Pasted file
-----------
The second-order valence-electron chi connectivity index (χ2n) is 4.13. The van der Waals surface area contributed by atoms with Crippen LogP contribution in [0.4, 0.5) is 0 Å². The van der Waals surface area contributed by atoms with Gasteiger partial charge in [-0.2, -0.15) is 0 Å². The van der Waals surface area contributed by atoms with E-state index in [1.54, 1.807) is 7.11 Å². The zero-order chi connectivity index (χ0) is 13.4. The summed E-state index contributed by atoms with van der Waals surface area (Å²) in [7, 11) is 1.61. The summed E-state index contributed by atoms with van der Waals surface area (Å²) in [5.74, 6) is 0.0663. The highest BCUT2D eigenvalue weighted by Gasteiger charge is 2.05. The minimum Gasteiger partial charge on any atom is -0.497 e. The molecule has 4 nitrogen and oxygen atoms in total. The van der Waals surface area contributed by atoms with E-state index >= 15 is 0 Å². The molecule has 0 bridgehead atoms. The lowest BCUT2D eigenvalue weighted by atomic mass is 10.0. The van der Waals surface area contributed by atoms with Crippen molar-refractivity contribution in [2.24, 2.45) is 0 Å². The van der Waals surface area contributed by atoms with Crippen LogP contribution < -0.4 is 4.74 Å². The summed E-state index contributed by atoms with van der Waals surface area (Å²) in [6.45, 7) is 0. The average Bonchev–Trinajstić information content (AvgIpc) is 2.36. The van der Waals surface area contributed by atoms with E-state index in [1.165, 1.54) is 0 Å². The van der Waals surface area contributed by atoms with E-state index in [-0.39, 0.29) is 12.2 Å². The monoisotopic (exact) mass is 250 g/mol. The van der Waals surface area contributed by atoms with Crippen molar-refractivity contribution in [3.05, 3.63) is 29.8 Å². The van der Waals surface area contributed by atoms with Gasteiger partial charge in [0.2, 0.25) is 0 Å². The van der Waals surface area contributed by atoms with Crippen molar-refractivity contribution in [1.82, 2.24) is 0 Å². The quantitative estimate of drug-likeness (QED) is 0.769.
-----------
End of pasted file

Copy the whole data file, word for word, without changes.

The second-order valence-electron chi connectivity index (χ2n) is 4.13. The van der Waals surface area contributed by atoms with Crippen LogP contribution in [0.4, 0.5) is 0 Å². The van der Waals surface area contributed by atoms with Gasteiger partial charge in [-0.2, -0.15) is 0 Å². The van der Waals surface area contributed by atoms with E-state index in [1.54, 1.807) is 7.11 Å². The zero-order chi connectivity index (χ0) is 13.4. The summed E-state index contributed by atoms with van der Waals surface area (Å²) in [7, 11) is 1.61. The summed E-state index contributed by atoms with van der Waals surface area (Å²) in [5.74, 6) is 0.0663. The highest BCUT2D eigenvalue weighted by Gasteiger charge is 2.05. The minimum Gasteiger partial charge on any atom is -0.497 e. The molecule has 4 nitrogen and oxygen atoms in total. The van der Waals surface area contributed by atoms with E-state index >= 15 is 0 Å². The molecule has 0 bridgehead atoms. The lowest BCUT2D eigenvalue weighted by atomic mass is 10.0. The van der Waals surface area contributed by atoms with Crippen molar-refractivity contribution in [2.24, 2.45) is 0 Å². The van der Waals surface area contributed by atoms with Crippen LogP contribution < -0.4 is 4.74 Å². The summed E-state index contributed by atoms with van der Waals surface area (Å²) in [6.45, 7) is 0. The average Bonchev–Trinajstić information content (AvgIpc) is 2.36. The van der Waals surface area contributed by atoms with E-state index in [1.165, 1.54) is 0 Å². The van der Waals surface area contributed by atoms with E-state index in [-0.39, 0.29) is 12.2 Å². The monoisotopic (exact) mass is 250 g/mol. The van der Waals surface area contributed by atoms with Crippen molar-refractivity contribution in [3.05, 3.63) is 29.8 Å². The van der Waals surface area contributed by atoms with Gasteiger partial charge in [0.2, 0.25) is 0 Å². The van der Waals surface area contributed by atoms with Crippen molar-refractivity contribution in [1.82, 2.24) is 0 Å². The quantitative estimate of drug-likeness (QED) is 0.769.